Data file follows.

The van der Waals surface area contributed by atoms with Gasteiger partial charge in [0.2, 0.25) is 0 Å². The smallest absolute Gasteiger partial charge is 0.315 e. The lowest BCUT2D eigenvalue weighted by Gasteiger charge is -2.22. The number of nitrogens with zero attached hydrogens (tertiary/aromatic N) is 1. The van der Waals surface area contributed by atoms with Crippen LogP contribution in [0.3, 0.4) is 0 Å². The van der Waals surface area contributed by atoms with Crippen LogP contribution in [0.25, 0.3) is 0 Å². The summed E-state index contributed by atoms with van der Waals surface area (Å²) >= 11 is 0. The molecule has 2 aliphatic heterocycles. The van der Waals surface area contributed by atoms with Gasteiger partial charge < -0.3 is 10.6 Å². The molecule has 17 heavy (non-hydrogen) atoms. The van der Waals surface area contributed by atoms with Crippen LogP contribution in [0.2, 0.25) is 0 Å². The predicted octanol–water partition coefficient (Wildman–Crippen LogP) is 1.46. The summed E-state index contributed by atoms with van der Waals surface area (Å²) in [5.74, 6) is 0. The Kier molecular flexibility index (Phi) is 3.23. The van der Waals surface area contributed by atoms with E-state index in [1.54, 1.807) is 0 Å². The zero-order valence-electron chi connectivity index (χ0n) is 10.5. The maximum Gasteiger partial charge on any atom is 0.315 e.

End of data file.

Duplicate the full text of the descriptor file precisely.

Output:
The van der Waals surface area contributed by atoms with Gasteiger partial charge in [0.2, 0.25) is 0 Å². The smallest absolute Gasteiger partial charge is 0.315 e. The lowest BCUT2D eigenvalue weighted by Gasteiger charge is -2.22. The number of nitrogens with zero attached hydrogens (tertiary/aromatic N) is 1. The van der Waals surface area contributed by atoms with Crippen LogP contribution in [0.3, 0.4) is 0 Å². The van der Waals surface area contributed by atoms with Crippen LogP contribution in [0.25, 0.3) is 0 Å². The summed E-state index contributed by atoms with van der Waals surface area (Å²) >= 11 is 0. The molecule has 2 aliphatic heterocycles. The van der Waals surface area contributed by atoms with Gasteiger partial charge < -0.3 is 10.6 Å². The molecule has 17 heavy (non-hydrogen) atoms. The van der Waals surface area contributed by atoms with Crippen LogP contribution in [0.2, 0.25) is 0 Å². The predicted octanol–water partition coefficient (Wildman–Crippen LogP) is 1.46. The summed E-state index contributed by atoms with van der Waals surface area (Å²) in [5.74, 6) is 0. The Kier molecular flexibility index (Phi) is 3.23. The van der Waals surface area contributed by atoms with E-state index in [1.54, 1.807) is 0 Å². The zero-order valence-electron chi connectivity index (χ0n) is 10.5. The maximum Gasteiger partial charge on any atom is 0.315 e.